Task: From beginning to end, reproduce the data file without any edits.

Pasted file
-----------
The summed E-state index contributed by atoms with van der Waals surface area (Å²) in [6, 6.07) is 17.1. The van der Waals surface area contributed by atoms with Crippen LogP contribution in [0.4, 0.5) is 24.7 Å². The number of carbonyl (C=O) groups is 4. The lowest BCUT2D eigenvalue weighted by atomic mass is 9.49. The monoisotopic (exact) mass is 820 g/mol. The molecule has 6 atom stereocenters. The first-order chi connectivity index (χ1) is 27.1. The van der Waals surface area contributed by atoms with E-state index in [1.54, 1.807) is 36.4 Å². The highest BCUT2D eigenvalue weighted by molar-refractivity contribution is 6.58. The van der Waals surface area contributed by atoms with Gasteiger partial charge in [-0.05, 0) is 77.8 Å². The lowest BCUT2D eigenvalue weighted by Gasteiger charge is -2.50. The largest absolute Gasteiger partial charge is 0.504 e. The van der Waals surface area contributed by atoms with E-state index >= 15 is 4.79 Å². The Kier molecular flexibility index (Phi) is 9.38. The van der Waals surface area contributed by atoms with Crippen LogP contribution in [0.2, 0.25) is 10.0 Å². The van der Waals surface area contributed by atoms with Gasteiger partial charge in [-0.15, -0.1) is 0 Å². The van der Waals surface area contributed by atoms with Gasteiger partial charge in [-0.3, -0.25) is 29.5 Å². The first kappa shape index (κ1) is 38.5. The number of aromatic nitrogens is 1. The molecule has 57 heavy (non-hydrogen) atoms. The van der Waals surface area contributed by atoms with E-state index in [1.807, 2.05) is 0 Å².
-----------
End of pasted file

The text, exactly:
The summed E-state index contributed by atoms with van der Waals surface area (Å²) in [6, 6.07) is 17.1. The van der Waals surface area contributed by atoms with Crippen LogP contribution in [0.4, 0.5) is 24.7 Å². The number of carbonyl (C=O) groups is 4. The lowest BCUT2D eigenvalue weighted by atomic mass is 9.49. The monoisotopic (exact) mass is 820 g/mol. The molecule has 6 atom stereocenters. The first-order chi connectivity index (χ1) is 27.1. The van der Waals surface area contributed by atoms with E-state index in [1.54, 1.807) is 36.4 Å². The highest BCUT2D eigenvalue weighted by molar-refractivity contribution is 6.58. The van der Waals surface area contributed by atoms with Gasteiger partial charge in [-0.05, 0) is 77.8 Å². The lowest BCUT2D eigenvalue weighted by Gasteiger charge is -2.50. The largest absolute Gasteiger partial charge is 0.504 e. The van der Waals surface area contributed by atoms with E-state index >= 15 is 4.79 Å². The Kier molecular flexibility index (Phi) is 9.38. The van der Waals surface area contributed by atoms with Crippen LogP contribution in [0.2, 0.25) is 10.0 Å². The van der Waals surface area contributed by atoms with Gasteiger partial charge in [-0.15, -0.1) is 0 Å². The van der Waals surface area contributed by atoms with Gasteiger partial charge in [-0.3, -0.25) is 29.5 Å². The first kappa shape index (κ1) is 38.5. The number of aromatic nitrogens is 1. The molecule has 57 heavy (non-hydrogen) atoms. The van der Waals surface area contributed by atoms with E-state index in [1.807, 2.05) is 0 Å².